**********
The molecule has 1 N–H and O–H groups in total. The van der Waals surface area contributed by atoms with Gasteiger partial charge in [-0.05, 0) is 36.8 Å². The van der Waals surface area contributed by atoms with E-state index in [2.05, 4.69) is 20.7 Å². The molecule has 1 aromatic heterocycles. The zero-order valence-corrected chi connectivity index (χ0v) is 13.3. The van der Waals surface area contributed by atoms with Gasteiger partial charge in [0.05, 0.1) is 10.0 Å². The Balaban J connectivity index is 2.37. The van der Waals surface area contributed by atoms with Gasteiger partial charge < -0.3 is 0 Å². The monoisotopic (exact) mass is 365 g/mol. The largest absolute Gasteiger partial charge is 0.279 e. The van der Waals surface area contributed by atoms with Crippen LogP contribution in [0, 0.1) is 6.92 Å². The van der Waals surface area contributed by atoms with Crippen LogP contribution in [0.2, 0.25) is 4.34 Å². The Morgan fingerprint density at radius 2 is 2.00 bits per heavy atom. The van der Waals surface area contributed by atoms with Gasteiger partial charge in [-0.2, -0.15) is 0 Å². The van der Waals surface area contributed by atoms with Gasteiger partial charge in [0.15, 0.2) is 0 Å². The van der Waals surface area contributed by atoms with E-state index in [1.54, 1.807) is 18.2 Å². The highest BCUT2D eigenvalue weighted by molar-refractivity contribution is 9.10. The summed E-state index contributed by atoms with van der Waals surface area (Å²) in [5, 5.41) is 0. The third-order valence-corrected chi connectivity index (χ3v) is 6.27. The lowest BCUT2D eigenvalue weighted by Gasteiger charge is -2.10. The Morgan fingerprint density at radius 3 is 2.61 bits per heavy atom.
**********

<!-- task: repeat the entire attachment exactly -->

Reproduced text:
The molecule has 1 N–H and O–H groups in total. The van der Waals surface area contributed by atoms with Gasteiger partial charge in [-0.05, 0) is 36.8 Å². The van der Waals surface area contributed by atoms with E-state index in [2.05, 4.69) is 20.7 Å². The molecule has 1 aromatic heterocycles. The zero-order valence-corrected chi connectivity index (χ0v) is 13.3. The van der Waals surface area contributed by atoms with Gasteiger partial charge in [0.05, 0.1) is 10.0 Å². The Balaban J connectivity index is 2.37. The van der Waals surface area contributed by atoms with Gasteiger partial charge < -0.3 is 0 Å². The monoisotopic (exact) mass is 365 g/mol. The largest absolute Gasteiger partial charge is 0.279 e. The van der Waals surface area contributed by atoms with Crippen LogP contribution in [0, 0.1) is 6.92 Å². The van der Waals surface area contributed by atoms with Crippen LogP contribution in [0.2, 0.25) is 4.34 Å². The Morgan fingerprint density at radius 2 is 2.00 bits per heavy atom. The van der Waals surface area contributed by atoms with Gasteiger partial charge in [-0.2, -0.15) is 0 Å². The van der Waals surface area contributed by atoms with Gasteiger partial charge in [0.15, 0.2) is 0 Å². The van der Waals surface area contributed by atoms with E-state index in [1.54, 1.807) is 18.2 Å². The highest BCUT2D eigenvalue weighted by molar-refractivity contribution is 9.10. The summed E-state index contributed by atoms with van der Waals surface area (Å²) in [5, 5.41) is 0. The third-order valence-corrected chi connectivity index (χ3v) is 6.27. The lowest BCUT2D eigenvalue weighted by Gasteiger charge is -2.10. The Morgan fingerprint density at radius 3 is 2.61 bits per heavy atom.